BC, Hinrichsen was one year younger and already establishing
himself as a star at Carihi Secondary. So John has often had the
best seat in the house as Big Eric has risen to the apex of
Canadian university basketball.
|| "He's a workhorse, and he knows where to pick his spots to
P    rest," grins John. "His jumping ability is phenomenal—in high
P     school, I had a shot about 15 feet away, and he was way inside the
f     key, and I took the jump shot and he jumped up and [blocked it].
He's a big guy."
That he is. UBC head coach Bruce Enns has been coaching in the
Canada West for 13 years, and he holds the fifth-year Hinrichsen in
the highest regard.
"He's as good as any big guy we've had in this league. Vic's had
some guys in the past—Greg Wilcher who was seven feet tall, and Cord
demons who was seven feet—but Eric at his size is by far the best. He's
6'6" but he might as well be 6'10", 240 pounds. At this point in the season, we're lucky if we have anyone
over 200 pounds."
This season, Hinrichsen has
again been dominant. He won his
second Canada West Player of the
Year award in three seasons, to
go with his CIAU Player of the
Year award in 1997. Eric led        ,.-;
the conference in scoring (21.1
points per game), rebounding (11.6),    |l|j
and steals (3.3). He was also second in field goal percent-   ^H
age (59.1) and even seventh in assists (3.7). ^m
"It just wears on you," sighs Enns. "You work so damn
hard to stop Eric, and it really gets frustrating."
UBC has had some success stopping Eric this season. In
four head-to-head matchups, Hinrichsen has averaged 18.8
points per game and the Vikes have won three times. But he   <
has gotten his points in chunks—10 and 24 in Victoria, then   **
30 and 11 at War Memorial. So while John has averaged 11.3
and six rebounds on his end, he'll have his hands full keeping
Eric at the low end of the scale.
"When he's down, they're pretty terrible [inside]," he says.
"Here, he was out with three fouls on the [Saturday] because I
was driving on him. He's got to play you."
UBC will try again to mire Eric in foul trouble, but it's hard to
do. The alternative, though, is worse.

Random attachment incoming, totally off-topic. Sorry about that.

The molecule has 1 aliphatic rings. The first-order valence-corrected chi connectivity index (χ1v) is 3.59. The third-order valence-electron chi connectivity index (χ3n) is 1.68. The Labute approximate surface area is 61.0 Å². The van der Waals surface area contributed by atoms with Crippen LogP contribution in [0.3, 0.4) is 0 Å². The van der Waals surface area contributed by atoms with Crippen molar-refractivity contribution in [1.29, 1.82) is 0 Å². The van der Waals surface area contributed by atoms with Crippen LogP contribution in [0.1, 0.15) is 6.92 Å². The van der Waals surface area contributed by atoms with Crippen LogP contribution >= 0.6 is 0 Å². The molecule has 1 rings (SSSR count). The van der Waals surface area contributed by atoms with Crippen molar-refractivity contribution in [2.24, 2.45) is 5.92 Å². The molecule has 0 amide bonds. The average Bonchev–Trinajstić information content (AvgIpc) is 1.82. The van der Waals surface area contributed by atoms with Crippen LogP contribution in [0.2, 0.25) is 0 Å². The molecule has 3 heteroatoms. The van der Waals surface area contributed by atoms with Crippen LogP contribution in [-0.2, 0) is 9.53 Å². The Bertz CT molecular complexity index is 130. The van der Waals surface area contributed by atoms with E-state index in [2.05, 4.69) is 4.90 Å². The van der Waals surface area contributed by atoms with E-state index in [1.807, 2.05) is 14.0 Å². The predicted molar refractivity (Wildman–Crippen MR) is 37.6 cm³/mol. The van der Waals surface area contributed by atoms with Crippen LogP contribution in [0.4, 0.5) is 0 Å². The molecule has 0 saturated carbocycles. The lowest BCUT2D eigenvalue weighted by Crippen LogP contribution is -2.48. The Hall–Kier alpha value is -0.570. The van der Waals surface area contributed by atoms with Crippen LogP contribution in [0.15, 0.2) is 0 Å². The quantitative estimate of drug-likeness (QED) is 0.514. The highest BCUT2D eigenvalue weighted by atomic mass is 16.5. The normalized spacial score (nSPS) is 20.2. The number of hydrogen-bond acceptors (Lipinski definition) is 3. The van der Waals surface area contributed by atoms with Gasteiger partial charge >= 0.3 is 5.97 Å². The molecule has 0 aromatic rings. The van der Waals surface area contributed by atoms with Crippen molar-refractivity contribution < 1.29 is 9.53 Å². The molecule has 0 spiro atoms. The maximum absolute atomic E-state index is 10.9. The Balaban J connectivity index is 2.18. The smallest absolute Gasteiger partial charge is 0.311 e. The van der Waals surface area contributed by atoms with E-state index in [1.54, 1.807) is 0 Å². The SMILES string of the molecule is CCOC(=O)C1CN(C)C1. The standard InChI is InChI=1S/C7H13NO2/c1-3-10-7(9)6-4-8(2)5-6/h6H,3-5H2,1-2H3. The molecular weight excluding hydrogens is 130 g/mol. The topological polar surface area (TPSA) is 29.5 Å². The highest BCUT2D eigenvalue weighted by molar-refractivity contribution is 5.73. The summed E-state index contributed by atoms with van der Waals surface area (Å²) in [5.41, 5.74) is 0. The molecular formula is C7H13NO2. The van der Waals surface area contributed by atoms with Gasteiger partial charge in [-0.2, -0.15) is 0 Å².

"The only way you get him off the floor is to get him in foul
trouble, which is very difficult, or to go down by about 20 on
the scoreboard," grimaces Enns. "They really use him well."
*»»t»».
RICHARD LAM PHOTO ILLUSTRATION
7999 CANADA WEST MEN'S
BASKETBALL ALL-STARS
PLAYER OF THE YEAR
Kric Hinrichsen, Victoria (unanimous selection)
FIRST TfAM
Eric Hinrichsen, Victoria
Danny Balderson, Lethbridge
Nick Maglisceau, Alberta (unanimous)
Stanleigh Mitchell, UBC
Spencer Holt, Lethbridge
CCUCHOFTHEYEAR
Guy Vetrie, Victoria
SECOND TEAM
Ralph Chillious-Carter, Victoria
Ryan Dunkley, Alberta
Jared Heidinger, Lethbridge
Stephen Parker, Alberta
Brad Gallup, Calgary
ROOKIE OF THE YEAR
Robbie Green, Victoria THF UBYSSFY ■
Rookies make their mark
MAKING A BIG SPLASH: Both Julie Smulders (left) and Jennifer MacLeod (right) have made their first year a memorable one for the Birds.
RICHARD LAM PHOTO
by Paul Chiarenza
Future editions of the UBC women basketball team may want
to consider changing their colors from blue and gold to silver
and red.
First year sensations Julie Smulders and Jennifer MacLeod
have been two of the most consistent players for the Birds all
season, and last year both donned the red and silver of
Vancouver's Lord Byng Secondary School. Factor in the fact
that Lord Byng head coach Jim Day, last year's provincial
coach of the year, will be joining UBC head coach Deb
Huband as an assistant next season and the T-Birds will have
a very Byng-like feel to them.
Both MacLeod and Smulders have made an immediate
impact on the T-Birds—both are starting, and both were
named to the Canada West All-Rookie team. MacLeod, a 5'10"
post who plays about 6'3", is averaging 8.7 points per game
(16th in the conference) along with 4.3 rebounds (10th). She is
also in the Canada West top ten in field goal percentage, free
throw percentage, and points per minute. MacLeod has
turned more than a few heads with her physical play this season, and one of the people most impressed with her success is
teammate and Canada West Player of the Year Jessica Mills.
"That girl is unbelievably strong—you can't push her
around," enthuses the fourth-year Mills. "And on offence, she
will draw the foul every time. I've never seen another post be
able to draw fouls the way that she can."